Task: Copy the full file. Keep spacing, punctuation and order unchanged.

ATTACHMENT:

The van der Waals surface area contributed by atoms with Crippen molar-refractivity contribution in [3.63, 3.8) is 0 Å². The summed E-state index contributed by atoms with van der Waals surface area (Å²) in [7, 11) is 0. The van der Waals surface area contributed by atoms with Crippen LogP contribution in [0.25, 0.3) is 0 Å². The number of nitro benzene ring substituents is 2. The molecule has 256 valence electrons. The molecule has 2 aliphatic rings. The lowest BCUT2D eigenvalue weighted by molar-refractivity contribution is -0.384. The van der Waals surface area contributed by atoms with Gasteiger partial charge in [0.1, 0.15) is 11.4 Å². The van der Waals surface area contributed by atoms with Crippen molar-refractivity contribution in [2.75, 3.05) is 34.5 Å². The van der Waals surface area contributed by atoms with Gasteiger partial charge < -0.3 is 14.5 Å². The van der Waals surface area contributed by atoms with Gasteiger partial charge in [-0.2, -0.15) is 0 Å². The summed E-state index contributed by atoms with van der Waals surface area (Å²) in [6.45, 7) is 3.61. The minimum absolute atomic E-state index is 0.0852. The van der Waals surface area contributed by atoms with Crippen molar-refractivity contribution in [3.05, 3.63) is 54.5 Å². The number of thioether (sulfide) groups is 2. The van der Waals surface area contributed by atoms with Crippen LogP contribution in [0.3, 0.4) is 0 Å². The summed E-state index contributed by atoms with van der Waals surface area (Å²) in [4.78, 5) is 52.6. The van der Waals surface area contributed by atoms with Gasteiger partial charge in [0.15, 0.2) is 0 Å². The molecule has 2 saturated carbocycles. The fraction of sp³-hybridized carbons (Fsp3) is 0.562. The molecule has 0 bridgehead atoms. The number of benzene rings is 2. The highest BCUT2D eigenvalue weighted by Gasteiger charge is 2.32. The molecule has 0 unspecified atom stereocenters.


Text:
The van der Waals surface area contributed by atoms with Crippen molar-refractivity contribution in [3.63, 3.8) is 0 Å². The summed E-state index contributed by atoms with van der Waals surface area (Å²) in [7, 11) is 0. The van der Waals surface area contributed by atoms with Crippen LogP contribution in [0.25, 0.3) is 0 Å². The number of nitro benzene ring substituents is 2. The molecule has 256 valence electrons. The molecule has 2 aliphatic rings. The lowest BCUT2D eigenvalue weighted by molar-refractivity contribution is -0.384. The van der Waals surface area contributed by atoms with Gasteiger partial charge in [0.1, 0.15) is 11.4 Å². The van der Waals surface area contributed by atoms with Crippen molar-refractivity contribution in [2.75, 3.05) is 34.5 Å². The van der Waals surface area contributed by atoms with Gasteiger partial charge < -0.3 is 14.5 Å². The van der Waals surface area contributed by atoms with Gasteiger partial charge in [-0.2, -0.15) is 0 Å². The summed E-state index contributed by atoms with van der Waals surface area (Å²) in [6.45, 7) is 3.61. The minimum absolute atomic E-state index is 0.0852. The van der Waals surface area contributed by atoms with Crippen molar-refractivity contribution in [3.05, 3.63) is 54.5 Å². The number of thioether (sulfide) groups is 2. The van der Waals surface area contributed by atoms with Crippen LogP contribution in [0.3, 0.4) is 0 Å². The summed E-state index contributed by atoms with van der Waals surface area (Å²) in [4.78, 5) is 52.6. The van der Waals surface area contributed by atoms with Gasteiger partial charge in [0.15, 0.2) is 0 Å². The molecule has 2 saturated carbocycles. The fraction of sp³-hybridized carbons (Fsp3) is 0.562. The molecule has 0 bridgehead atoms. The number of benzene rings is 2. The highest BCUT2D eigenvalue weighted by Gasteiger charge is 2.32. The molecule has 0 unspecified atom stereocenters.